Conclusion?   Cycle Enfield isn't just the brainchild of a bunch of Labour councillors showing the borough's residents who's in charge.  It's not about banning driving or forcing people to cycle, as some people seem to think.  It's a perfectly rational and essential first step to a healthier relationship with the private car, part of a national strategy to improve everyone's wellbeing.  There may be teething troubles if enough drivers don't get the message, but the choice is between, on the one hand, doing nothing and suffering from ever increasing congestion and pollution and, on the other hand, making a start on modal shift.

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Karl Brown posted a reply #2252 28 Aug 2016 14:40
Basil concludes the “controversial” cycling investment opportunity won by Enfield Council as being part of a national strategy and not some crazed in-house Civic Centre scheme to disadvantage some.

It didn’t take the common sense report from the Public Health England to reach such a conclusion. Instead you needed to look no further than the government’s own strategy for cycling:

• "We want to make cycling and walking the natural choice for shorter journeys, or as part of a longer journey regardless of age, gender, fitness level or income."

Or National Planning Policy Guidance 13: Transport, which seeks to integrate transport and planning at the national, regional, strategic and local level with objectives including to:

• promote accessibility to jobs, shopping, leisure facilities and services by public transport, walking and cycling; and
• reduce the need to travel, especially by car

This Planning Guidance is specific in its instructions to Councils, such as Enfield, to:

• give priority to people over ease of traffic movement and plan to provide more road space to pedestrians, cyclists and public transport in town centres, local neighbourhoods and other areas with a mixture of land uses

And so this theme of people / active travel at the expense of a future purely car-centric outlook goes on through London’s own Transport Strategy, the London Plan itself, findings from eg the Roads Task Force and ever more comprehensively researched publications.

What is sad given this level of inevitability is the lost two years or so while parts of western Enfield have been riven by micro level debates over the odd parking space, whether people can walk short distances (or even at all it seems at times), whether cycles are more or less polluting than combustion engines and more. Yes, change inevitably brings winners and losers, but collaboration and understanding through sensible communication with understanding and respect is the means to facilitate achieving the best future path for all. Sadly that approach has too often been missing, too often seemingly deliberately so.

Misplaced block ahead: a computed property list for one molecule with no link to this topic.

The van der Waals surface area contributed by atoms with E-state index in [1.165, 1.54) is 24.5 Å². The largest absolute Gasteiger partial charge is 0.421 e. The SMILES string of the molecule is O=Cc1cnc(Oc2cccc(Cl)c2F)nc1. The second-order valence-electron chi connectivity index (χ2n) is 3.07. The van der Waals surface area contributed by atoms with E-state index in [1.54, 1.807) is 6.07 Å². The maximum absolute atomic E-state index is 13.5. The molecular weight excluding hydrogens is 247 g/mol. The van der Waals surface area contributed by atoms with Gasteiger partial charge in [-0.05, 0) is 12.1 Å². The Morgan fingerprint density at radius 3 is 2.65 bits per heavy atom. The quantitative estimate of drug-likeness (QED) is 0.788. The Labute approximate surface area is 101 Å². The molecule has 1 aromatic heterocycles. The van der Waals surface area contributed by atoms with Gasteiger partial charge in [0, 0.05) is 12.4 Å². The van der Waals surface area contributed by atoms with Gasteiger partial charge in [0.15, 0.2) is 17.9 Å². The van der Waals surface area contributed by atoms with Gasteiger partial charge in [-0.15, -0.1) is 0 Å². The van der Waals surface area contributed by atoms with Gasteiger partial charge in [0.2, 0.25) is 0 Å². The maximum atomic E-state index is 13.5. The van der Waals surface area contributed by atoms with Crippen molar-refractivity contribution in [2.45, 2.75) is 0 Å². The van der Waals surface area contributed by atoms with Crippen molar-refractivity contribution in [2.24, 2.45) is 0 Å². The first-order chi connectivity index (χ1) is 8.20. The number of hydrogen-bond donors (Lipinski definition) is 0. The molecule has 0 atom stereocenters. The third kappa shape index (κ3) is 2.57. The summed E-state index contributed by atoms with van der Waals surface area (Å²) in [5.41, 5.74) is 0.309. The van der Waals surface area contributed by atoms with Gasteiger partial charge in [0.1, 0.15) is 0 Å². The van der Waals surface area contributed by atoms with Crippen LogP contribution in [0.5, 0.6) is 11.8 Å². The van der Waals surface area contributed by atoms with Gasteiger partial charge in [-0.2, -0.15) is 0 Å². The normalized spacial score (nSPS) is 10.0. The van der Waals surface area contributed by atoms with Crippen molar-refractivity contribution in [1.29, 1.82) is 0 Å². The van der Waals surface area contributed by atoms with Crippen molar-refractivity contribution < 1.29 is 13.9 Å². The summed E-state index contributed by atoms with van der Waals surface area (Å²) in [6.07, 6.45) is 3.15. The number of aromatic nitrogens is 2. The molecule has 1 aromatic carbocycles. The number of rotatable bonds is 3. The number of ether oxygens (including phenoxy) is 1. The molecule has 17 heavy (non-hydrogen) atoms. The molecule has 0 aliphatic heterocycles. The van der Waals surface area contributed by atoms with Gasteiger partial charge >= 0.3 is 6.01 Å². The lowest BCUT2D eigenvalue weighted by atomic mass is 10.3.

Colin Green posted a reply #2259 05 Sep 2016 23:14
From an ethnographic perspective, it is interesting to watch people so determinedly marching backwards into a rapidly changing future. Unfortunately, when they fall off over a cliff, they will pull me down with them. The argument would be helped if each side presented what they envisage will be the immediate future, that in 20 years’ time, both what they believe will be drivers and what they want that future to include. And hence, what they believe should be done.

There are strong technological and other change drivers both on the High Street and the transport side. Bloomberg predicts that electric cars will be cheaper than fossil fuelled cars by 2022 and they will take a 35% market share by 2040. So where will the charging points be? But since driverless vehicles are also anticipated to quite rapidly replace conventional cars perhaps this is less of a problem than would be the case if the current rate of car ownership were to continue. Given an ageing population in which an estimated 6.5 million people in GB already suffer from a mobility impairment, there should be a very large increase in the number of mobility scooters. Presumably the non-disabled will have to sacrifice both road and road space currently taken by car parking to accommodate the space needed for these scooters. There are other technologies which might also have a significant impact including deliveries by drone and 3D printing.

What will happen to the High Street? The latest govt. retail statistics report that in July 2016 14% of all retail sales were over the internet, 2% up on the previous year. What forms of retailing will then be sustainable on a High Street? What will it be only possible to do on a High Street or better to do on a High Street? And what will be the necessary characteristics for a High Street to thrive in these conditions? The Centre for Retail Research anticipates that the number of retail stores will fall by 22% by 2018 and that share of sales taken by online sales will have risen to 21.5%. Adapt or die seems to be the message.

Conversely, does anyone remember Colin Buchanan's 1963 plan to accommodate increased traffic. London would have become roads with the occasional traffic obstruction in the form of a building.